Crying Blood

Crying BloodCrying Blood

by Donis Casey

In the autumn of 1915, Shaw Tucker, his brother James, and their sons, go on a hunting trip to the derelict farm his stepfather had bought years before. Instead of a quail, Shaw’s dog, Buttercup, retrieves an old boot with the bones of a foot inside. Buttercup then leads the men to a shallow grave and a skeleton with a bullet hole in the skull.

That night, Shaw awakens to see a pair of moccasin-clad legs strolling by his tent flap. He chases the intruder, who has disappeared so completely that Shaw wonders if he imagined it. Had he also imagined the ghostly voice that called his name?
After he returns home, Shaw can’t shake the memory of the disembodied legs and the ghostly voice. His concern is justified when he realizes that someone – or something – has followed him home.

His dread turns to relief when he captures a young Creek Indian boy who says he is Crying Blood. The boy had followed Shaw, hoping to find a white haired man who killed his brother. Shaw ties the boy up in the barn, but during the few minutes he is left alone, someone thrusts a spear through Crying Blood’s heart.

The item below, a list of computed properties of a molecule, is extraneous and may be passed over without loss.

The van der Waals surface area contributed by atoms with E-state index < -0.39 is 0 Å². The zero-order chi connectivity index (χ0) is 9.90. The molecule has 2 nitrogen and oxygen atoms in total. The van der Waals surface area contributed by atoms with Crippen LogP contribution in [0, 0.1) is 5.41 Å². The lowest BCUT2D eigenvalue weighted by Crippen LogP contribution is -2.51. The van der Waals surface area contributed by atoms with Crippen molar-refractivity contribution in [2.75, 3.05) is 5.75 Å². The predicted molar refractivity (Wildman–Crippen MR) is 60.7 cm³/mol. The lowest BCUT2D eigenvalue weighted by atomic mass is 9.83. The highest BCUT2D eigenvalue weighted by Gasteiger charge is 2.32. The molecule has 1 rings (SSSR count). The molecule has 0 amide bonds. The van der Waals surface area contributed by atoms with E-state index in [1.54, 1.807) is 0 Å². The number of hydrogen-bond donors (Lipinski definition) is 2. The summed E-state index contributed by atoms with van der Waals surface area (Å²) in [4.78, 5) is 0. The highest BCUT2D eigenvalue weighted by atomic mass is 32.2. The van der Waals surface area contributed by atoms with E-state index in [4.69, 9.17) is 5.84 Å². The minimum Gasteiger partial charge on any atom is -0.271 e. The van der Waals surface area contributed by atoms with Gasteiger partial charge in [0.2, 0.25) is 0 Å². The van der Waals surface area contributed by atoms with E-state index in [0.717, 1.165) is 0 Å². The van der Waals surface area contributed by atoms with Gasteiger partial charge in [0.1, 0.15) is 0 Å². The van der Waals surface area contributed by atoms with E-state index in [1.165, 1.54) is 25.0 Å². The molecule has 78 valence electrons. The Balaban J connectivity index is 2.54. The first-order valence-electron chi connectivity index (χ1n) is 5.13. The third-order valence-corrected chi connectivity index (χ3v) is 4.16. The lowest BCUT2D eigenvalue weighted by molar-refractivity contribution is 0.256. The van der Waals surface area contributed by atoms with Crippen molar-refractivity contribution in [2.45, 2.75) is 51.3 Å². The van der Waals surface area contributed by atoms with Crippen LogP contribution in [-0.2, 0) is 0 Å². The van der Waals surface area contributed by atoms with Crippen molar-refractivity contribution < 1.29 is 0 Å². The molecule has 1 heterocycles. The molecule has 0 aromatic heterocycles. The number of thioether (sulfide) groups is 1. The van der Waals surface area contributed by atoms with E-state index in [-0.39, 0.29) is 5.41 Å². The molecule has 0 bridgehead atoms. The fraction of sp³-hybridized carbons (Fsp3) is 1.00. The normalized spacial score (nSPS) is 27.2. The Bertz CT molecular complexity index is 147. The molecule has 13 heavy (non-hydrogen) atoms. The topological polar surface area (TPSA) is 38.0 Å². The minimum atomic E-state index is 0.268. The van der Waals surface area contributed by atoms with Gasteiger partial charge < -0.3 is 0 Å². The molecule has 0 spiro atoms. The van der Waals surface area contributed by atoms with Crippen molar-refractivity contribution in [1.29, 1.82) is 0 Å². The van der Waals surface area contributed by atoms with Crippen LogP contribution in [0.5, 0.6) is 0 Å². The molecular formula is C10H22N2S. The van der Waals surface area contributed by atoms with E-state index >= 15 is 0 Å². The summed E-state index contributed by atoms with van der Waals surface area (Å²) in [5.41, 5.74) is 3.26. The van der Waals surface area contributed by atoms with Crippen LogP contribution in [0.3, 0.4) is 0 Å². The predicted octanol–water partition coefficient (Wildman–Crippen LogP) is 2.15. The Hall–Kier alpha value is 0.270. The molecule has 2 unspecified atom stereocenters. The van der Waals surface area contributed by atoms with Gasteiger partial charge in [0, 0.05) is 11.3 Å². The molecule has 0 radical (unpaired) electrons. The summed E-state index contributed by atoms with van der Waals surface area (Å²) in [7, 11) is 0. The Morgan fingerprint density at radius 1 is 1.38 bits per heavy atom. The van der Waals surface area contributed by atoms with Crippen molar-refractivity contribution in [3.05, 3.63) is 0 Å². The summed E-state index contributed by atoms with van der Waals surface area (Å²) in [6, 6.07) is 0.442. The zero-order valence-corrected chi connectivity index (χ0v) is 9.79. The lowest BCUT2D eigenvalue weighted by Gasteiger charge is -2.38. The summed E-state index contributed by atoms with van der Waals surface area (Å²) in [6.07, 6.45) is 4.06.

Who murdered a boy right under Shaw’s nose? The law is on the killer’s trail, but Shaw Tucker has a hunch about the identity of the white-haired man who called his name.

Only Shaw’s wife, Alafair, might be able to forestall his dangerous plan. So when the opportunity arises, Shaw sends her on a wild goose chase. As soon as she is out of the way, he sets out to confront the killer.
Sometimes a man has to take matters into his own hands.

(90,000 words; e-book $4.99 USD)

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Reviews of Crying Blood

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“Casey’s nuanced portrayal of settler and native lives in early 20th-century Oklahoma lends soul and depth to her atmospheric fifth Alafair Tucker mystery (after 2009′s The Sky Took Him).” —Publishers’ Weekly

“The characters are well-drawn and interesting, especially Alafair and Shaw Tucker… On the whole this was a charming and entertaining mystery. Ghosts and superstition play a certain role for the environment and the atmosphere, but the solution of the crimes does not depend on anything supernatural. In spite of the PDF format, it was a fast read, and I wouldn´t mind meeting the engaging Tucker family again.” —DJ’s Krimiblog

“Alafair’s sixth [sic] (The Sky Took Him, 2009, etc.) will appeal to history buffs and Hillerman aficionados. The book includes sections on hog butchering, favorite old-time recipes, the history of the Indian Territory and land allotment, as well as a guide to Creek pronunciation.” —Kirkus Reviews

“The author does a very good job of depicting the daily activities of a family when you grew your own food and harvested it and cured it, too.  The historical context makes the story interesting in its own right, and the mystery just adds some spice to the mixture… The time in history is accurately represented and the plot is complex.  Get yourself a copy and see what you think.” —